Nothing is impossible to a willing heart. – John Heywood

Today in my social media stream, a trending story described a young boy who asked his mother to buy a fast food dinner for a man who appeared wanting for food. I thought, especially given our experience the other day, this was a very poignant re-reminder of the nature of children.

On one hand stories like these should be shared; on the other, anyone who has had the privilege of caring for young kids will not be surprised. Children everywhere, of every race and creed and socioeconomic stripe, possess a wonderful, humane sense of justice. They advocate for fairness, generosity, and measured empathy at a startlingly young age – and keep these qualities far longer that you’d think they could. We’d do well to learn from children, rather than school them in the ways of isolation, fear, deprivation, martyrdom, apathy – well, you know the rest.

I do not find it accurate, nor find much use for, the concept that children are inferior beings, or in some way untenably naive, or “half-formed”.  Adults’ play at sophistication and adult “freedom” is nothing more than a charade, where we wave our arms about and holler in an attempt to pretend, to other adults, that we aren’t afraid of anything. It’s a heartbreaking game, really, but it’s silly too. We only keep up the pretense around other grownups. The story of “The Emperor’s New Clothes” takes on quite a bit of meaning when it comes to our inner lives, don’t you think?

Most children are demonstrably in touch with qualities we come to wish we had, the older we get. If one lives long enough, sooner or later we come to a place where we remember something from our childhood, some quality we had – or perhaps a habit we lacked – and we will wonder how we changed, and feel some regret, some sadness. Remember how fearless I was in this regard? Remember how kind I was, without prejudice? Remember how easily I could feel happiness – and how openly I expressed sadness? Remember how quick I was to forgive? Remember how deeply I loved?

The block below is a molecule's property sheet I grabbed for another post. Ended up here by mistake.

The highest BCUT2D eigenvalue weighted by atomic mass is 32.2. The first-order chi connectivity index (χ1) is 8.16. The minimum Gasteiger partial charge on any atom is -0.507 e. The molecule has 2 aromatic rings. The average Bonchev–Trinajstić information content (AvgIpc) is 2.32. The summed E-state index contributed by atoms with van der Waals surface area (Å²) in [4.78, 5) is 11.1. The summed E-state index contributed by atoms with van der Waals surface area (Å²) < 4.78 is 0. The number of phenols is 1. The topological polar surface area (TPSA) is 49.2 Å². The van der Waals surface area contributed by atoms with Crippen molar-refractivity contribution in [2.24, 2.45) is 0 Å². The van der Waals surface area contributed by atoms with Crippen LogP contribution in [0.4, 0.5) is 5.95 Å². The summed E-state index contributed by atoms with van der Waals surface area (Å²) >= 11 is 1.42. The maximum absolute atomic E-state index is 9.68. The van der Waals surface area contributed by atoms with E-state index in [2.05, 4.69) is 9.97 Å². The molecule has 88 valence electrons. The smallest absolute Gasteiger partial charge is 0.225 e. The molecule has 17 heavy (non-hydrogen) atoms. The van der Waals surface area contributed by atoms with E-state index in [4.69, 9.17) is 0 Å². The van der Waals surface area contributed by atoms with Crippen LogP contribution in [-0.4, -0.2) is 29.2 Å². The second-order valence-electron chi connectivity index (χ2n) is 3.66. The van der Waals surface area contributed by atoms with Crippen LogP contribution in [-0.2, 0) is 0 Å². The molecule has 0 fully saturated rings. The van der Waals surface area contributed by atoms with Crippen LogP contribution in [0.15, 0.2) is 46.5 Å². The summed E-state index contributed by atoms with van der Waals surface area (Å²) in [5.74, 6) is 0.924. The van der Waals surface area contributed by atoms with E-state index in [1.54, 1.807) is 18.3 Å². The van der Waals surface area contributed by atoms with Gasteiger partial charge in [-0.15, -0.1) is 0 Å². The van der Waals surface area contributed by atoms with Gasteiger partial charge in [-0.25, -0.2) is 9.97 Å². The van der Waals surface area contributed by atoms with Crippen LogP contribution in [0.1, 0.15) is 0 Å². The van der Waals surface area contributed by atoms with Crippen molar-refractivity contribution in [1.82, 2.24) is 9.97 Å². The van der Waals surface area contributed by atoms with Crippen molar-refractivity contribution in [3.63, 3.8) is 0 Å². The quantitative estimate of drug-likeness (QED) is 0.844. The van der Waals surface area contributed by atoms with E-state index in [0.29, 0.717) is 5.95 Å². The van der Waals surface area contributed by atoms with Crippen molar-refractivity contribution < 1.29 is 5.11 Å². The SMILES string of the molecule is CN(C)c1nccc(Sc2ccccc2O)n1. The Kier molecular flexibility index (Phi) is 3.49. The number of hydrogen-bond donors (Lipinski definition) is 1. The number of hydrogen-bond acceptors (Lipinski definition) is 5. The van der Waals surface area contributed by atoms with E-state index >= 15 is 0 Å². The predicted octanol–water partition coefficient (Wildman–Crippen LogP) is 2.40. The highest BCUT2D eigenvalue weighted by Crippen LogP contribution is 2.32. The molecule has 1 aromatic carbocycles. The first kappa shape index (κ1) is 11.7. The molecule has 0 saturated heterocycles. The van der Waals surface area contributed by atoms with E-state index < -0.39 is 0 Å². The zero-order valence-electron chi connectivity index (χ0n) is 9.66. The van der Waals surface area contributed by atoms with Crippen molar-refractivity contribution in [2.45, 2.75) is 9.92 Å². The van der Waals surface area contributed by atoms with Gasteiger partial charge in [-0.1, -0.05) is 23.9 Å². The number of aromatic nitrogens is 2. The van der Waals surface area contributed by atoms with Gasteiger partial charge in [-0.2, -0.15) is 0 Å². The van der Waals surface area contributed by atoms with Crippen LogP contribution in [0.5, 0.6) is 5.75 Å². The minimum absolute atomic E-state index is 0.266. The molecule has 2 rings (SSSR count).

The really wonderful thing is, we can return to our childhood. There is no going back, and often there is no forgetting the past. But all the same, we can “become like little children”, as Jesus said, and inherit our spiritual kingdom. We can learn to be fair, to be kind, and to consider the feelings and experiences of other sentient beings.

Ah yes… empathy. Spiritual exercises can restore us empathy – and the restoration of empathy can be quite a wild ride! Fortunately, our adult mind – and the adult virtue of patience – can help us navigate our responsibilities when this new awareness threatens to overcome us. In fact, years ago one of my mentors told me this: that as I progressed spiritually, there would come a time I would behold so much suffering, waves and waves of suffering, and my heart would swell and break. Neither she nor I knew it at the time, but she’d just described the experience of Compassion – which means, “to suffer with or alongside”.

Re-learning empathy has not struck me dead. It has not made me suddenly unable to work, or pay bills, or speak in a social setting – although all of my life has been profoundly affected. Empathy has caused me to look deeper, and deeper still. Can I experience empathy for other peoples, even ones who seem like villains? Can I experience empathy for the animals in my life, and the animals exploited on our earth? What will happen if I open myself to these experiences? How will I clothe myself? How will I protect myself? How will I eat? How will I pay rent? How will I survive?

Remember… none of us survive.

It seems obvious now why so many people actively resist empathy. It can be a very scary path to consider. A “slippery slope”, as they say.

Tonight I ask you: who do you struggle with, when it comes to empathy? Who – an individual, or a class or category of person, or a class or category of animal, do you feel fear, and anger, when you think on them? Write these entities down. Just one or two, to start with.

I’ll do the same – and we’ll talk about it tomorrow.

In lovingkindness,